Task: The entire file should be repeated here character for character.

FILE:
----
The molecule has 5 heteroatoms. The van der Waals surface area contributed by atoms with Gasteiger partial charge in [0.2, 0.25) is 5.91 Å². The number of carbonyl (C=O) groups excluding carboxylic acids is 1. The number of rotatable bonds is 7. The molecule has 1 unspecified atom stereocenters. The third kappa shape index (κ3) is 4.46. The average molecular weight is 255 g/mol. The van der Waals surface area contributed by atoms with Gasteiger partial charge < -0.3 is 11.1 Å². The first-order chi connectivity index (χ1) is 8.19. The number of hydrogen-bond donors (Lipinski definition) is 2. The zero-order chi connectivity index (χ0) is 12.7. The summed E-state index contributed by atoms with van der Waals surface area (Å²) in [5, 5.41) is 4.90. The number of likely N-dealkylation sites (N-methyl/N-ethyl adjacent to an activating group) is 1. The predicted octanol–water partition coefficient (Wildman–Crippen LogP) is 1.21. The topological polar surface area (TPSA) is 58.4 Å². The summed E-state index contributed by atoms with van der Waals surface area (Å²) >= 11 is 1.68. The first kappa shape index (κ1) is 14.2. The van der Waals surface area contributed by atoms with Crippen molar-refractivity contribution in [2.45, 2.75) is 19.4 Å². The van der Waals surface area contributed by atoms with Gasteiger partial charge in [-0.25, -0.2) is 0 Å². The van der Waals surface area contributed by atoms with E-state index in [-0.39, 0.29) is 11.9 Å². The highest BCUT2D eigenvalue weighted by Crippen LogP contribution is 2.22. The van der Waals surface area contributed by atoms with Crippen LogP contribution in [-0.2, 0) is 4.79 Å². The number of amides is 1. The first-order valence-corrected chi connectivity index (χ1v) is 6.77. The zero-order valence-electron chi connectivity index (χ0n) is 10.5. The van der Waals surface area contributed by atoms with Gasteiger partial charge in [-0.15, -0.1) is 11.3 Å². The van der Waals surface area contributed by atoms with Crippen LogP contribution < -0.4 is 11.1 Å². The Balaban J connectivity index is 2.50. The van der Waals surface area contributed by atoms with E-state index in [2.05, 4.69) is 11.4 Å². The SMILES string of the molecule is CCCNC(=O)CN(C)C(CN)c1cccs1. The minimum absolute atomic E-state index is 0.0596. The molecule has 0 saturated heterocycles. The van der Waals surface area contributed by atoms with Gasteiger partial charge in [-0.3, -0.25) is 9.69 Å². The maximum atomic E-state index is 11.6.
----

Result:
The molecule has 5 heteroatoms. The van der Waals surface area contributed by atoms with Gasteiger partial charge in [0.2, 0.25) is 5.91 Å². The number of carbonyl (C=O) groups excluding carboxylic acids is 1. The number of rotatable bonds is 7. The molecule has 1 unspecified atom stereocenters. The third kappa shape index (κ3) is 4.46. The average molecular weight is 255 g/mol. The van der Waals surface area contributed by atoms with Gasteiger partial charge < -0.3 is 11.1 Å². The first-order chi connectivity index (χ1) is 8.19. The number of hydrogen-bond donors (Lipinski definition) is 2. The zero-order chi connectivity index (χ0) is 12.7. The summed E-state index contributed by atoms with van der Waals surface area (Å²) in [5, 5.41) is 4.90. The number of likely N-dealkylation sites (N-methyl/N-ethyl adjacent to an activating group) is 1. The predicted octanol–water partition coefficient (Wildman–Crippen LogP) is 1.21. The topological polar surface area (TPSA) is 58.4 Å². The summed E-state index contributed by atoms with van der Waals surface area (Å²) >= 11 is 1.68. The first kappa shape index (κ1) is 14.2. The van der Waals surface area contributed by atoms with Crippen molar-refractivity contribution in [2.45, 2.75) is 19.4 Å². The van der Waals surface area contributed by atoms with Gasteiger partial charge in [-0.25, -0.2) is 0 Å². The van der Waals surface area contributed by atoms with E-state index in [-0.39, 0.29) is 11.9 Å². The highest BCUT2D eigenvalue weighted by Crippen LogP contribution is 2.22. The van der Waals surface area contributed by atoms with Crippen LogP contribution in [-0.2, 0) is 4.79 Å². The number of amides is 1. The first-order valence-corrected chi connectivity index (χ1v) is 6.77. The zero-order valence-electron chi connectivity index (χ0n) is 10.5. The van der Waals surface area contributed by atoms with Gasteiger partial charge in [-0.15, -0.1) is 11.3 Å². The van der Waals surface area contributed by atoms with Crippen LogP contribution < -0.4 is 11.1 Å². The Balaban J connectivity index is 2.50. The van der Waals surface area contributed by atoms with E-state index in [2.05, 4.69) is 11.4 Å². The SMILES string of the molecule is CCCNC(=O)CN(C)C(CN)c1cccs1. The minimum absolute atomic E-state index is 0.0596. The molecule has 0 saturated heterocycles. The van der Waals surface area contributed by atoms with Gasteiger partial charge in [-0.3, -0.25) is 9.69 Å². The maximum atomic E-state index is 11.6.